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Supporters of Arkansas ballot proposals on casinos, minimum wage, term limits turn in thousands of signatures

By Arkansas Democrat-Gazette Staff and Wire Reports

This article was originally published July 6, 2018 at 4:12 p.m. Updated July 6, 2018 at 5:59 p.m.

boxes-containing-petitions-in-favor-of-a-proposal-to-legalize-casinos-in-arkansas-are-delivered-to-the-arkansas-secretary-of-states-office-friday-july-6-2018-in-little-rock

Boxes containing petitions in favor of a proposal to legalize casinos in Arkansas are delivered to the Arkansas secretary of state's office Friday, July 6, 2018, in Little Rock.

LITTLE ROCK — Thousands of signatures for proposals to legalize casinos in Arkansas, raise the minimum wage and impose stricter term limits were submitted Friday to election officials in the hopes of putting the measures on the November ballot.

Supporters of the three initiatives turned in boxes of petitions to the secretary of state's office throughout the day Friday, the deadline to turn in signatures for ballot measures. Proposed constitutional amendments need 84,859 signatures from registered voters to qualify, while initiated acts need 67,887.

The most signatures submitted came from the group behind the term limits amendment, which turned in 135,590 signatures. The measure would limit Arkansas lawmakers to two four-year terms in the Senate and three two-year terms in the House, with a total cap of 10 years in office.

A 2014 measure loosened Arkansas' term limits and allowed lawmakers to serve a total of 16 years in the House, Senate or a combination of both. Tom Steele, the chairman of Arkansas Term Limits, fought back tears after turning in the group's petitions. The group was unable to gather enough signatures for its proposal two years ago.

"This has been a long time coming," Steele said.

The group behind the casino proposal submitted 96,170 signatures, after using a six-figure television ad campaign to promote the initiative. The proposed constitutional amendment would legalize casino gambling at a Hot Springs horse track and a West Memphis dog track, which already offer electronic games like video poker. The proposal would also legalize casinos in Jefferson and Pope counties.

"The media campaign helped quite a bit," said Nate Steel, counsel for the Driving Arkansas Forward group backing the casino initiative. "The canvassers were able to spend more time getting signatures and explaining details of the amendment without starting from scratch."

In addition to the overall number of signatures required, the groups must submit a minimum number from at least 15 counties. The secretary of state's office has 30 days to review the petitions submitted by the groups and will use as many as 60 temporary workers to help count the signatures and verify them. The groups can get an additional 30 days to gather signatures if officials find they collected at least 75 percent of the verified signatures needed, as well as 75 percent of the minimum required from the 15 counties.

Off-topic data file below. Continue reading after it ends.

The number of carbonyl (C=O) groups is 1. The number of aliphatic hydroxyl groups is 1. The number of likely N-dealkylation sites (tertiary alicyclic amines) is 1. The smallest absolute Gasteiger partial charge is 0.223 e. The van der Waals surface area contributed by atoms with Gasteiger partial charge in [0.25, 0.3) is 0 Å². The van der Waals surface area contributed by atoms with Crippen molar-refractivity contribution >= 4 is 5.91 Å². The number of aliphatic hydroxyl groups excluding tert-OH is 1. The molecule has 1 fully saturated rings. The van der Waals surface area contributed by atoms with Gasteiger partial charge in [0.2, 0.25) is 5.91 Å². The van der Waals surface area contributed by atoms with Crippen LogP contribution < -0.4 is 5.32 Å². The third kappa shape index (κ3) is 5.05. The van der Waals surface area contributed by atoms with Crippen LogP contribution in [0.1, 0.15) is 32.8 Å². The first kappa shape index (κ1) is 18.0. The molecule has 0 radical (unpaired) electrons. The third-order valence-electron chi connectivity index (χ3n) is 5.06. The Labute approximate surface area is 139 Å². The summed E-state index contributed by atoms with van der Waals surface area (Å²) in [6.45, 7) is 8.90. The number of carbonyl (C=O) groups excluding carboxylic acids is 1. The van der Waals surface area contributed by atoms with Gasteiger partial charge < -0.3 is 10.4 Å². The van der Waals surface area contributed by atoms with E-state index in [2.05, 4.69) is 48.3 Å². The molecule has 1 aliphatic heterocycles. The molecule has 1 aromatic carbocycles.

Supporters of the proposed initiated act to gradually raise Arkansas' minimum wage from $8.50 an hour to $11 an hour by 2021 submitted 69,413 signatures. David Couch, the sponsor of the measure, said supporters were gathering signatures through Friday for the proposal.

"We're cutting it close, but we verify everything," Couch said.

Read Saturday's Democrat-Gazette for more details.

— The Associated Press

EARLIER:

The group behind a proposal expanding the state's casino gaming facilities said it submitted nearly 100,000 signatures in support of the measure Friday, the deadline to turn in petitions for the Nov. 6 ballot.

Driving Arkansas Forward, a coalition of business and political leaders from across Arkansas, said it submitted 96,170 signatures supporting a constitutional amendment that would allow new resort-style casinos in Jefferson and Pope counties, a news release states. The measure would also allow Oaklawn Racing and Gaming in Hot Springs and Southland Gaming and Racing to expand their gaming options to include traditional casino games.

All four sites would be permitted to offer any gaming now allowed under federal law, including sports betting.

Existing state law doesn't allow for stand-alone casinos, but it does permit electronic games of skill, such as those at Oaklawn and Southland Park, the Arkansas Democrat-Gazette previously reported.

“Our intention has been to recover the gaming revenue we lose to out-of-state special interests and grow our economy with thousands of new jobs,” Driving Arkansas Forward spokesman Nate Steel said in a statement.

— Jaime Dunaway

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Comments on: Supporters of Arkansas ballot proposals on casinos, minimum wage, term limits turn in thousands of signatures

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Displaying 1 - 2 of 2 total comments

0boxerssuddenlinknet says... July 6, 2018 at 6:07 p.m.

sounds like mr Steele is an emotional basket case. where's the firm upper lip we're known for ?

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MaxCady says... July 6, 2018 at 11:35 p.m.

All I need is a craps table and I'm good!

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